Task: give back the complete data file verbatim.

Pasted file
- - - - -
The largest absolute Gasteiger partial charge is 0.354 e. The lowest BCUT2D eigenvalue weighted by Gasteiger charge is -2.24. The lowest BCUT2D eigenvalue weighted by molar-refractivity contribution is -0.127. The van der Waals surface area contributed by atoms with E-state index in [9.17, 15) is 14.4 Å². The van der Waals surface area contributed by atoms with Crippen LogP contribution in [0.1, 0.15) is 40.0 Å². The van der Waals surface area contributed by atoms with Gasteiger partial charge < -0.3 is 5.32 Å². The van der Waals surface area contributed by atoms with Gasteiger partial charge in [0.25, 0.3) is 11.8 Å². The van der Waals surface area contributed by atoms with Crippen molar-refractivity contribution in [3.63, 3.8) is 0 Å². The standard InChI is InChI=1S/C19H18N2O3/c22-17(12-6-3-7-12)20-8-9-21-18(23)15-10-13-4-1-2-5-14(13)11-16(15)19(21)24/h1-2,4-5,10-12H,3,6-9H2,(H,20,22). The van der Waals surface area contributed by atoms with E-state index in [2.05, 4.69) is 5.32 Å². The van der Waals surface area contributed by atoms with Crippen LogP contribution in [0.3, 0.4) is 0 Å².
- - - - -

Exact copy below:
The largest absolute Gasteiger partial charge is 0.354 e. The lowest BCUT2D eigenvalue weighted by Gasteiger charge is -2.24. The lowest BCUT2D eigenvalue weighted by molar-refractivity contribution is -0.127. The van der Waals surface area contributed by atoms with E-state index in [9.17, 15) is 14.4 Å². The van der Waals surface area contributed by atoms with Crippen LogP contribution in [0.1, 0.15) is 40.0 Å². The van der Waals surface area contributed by atoms with Gasteiger partial charge < -0.3 is 5.32 Å². The van der Waals surface area contributed by atoms with Gasteiger partial charge in [0.25, 0.3) is 11.8 Å². The van der Waals surface area contributed by atoms with Crippen molar-refractivity contribution in [3.63, 3.8) is 0 Å². The standard InChI is InChI=1S/C19H18N2O3/c22-17(12-6-3-7-12)20-8-9-21-18(23)15-10-13-4-1-2-5-14(13)11-16(15)19(21)24/h1-2,4-5,10-12H,3,6-9H2,(H,20,22). The van der Waals surface area contributed by atoms with E-state index in [2.05, 4.69) is 5.32 Å². The van der Waals surface area contributed by atoms with Crippen LogP contribution in [0.3, 0.4) is 0 Å².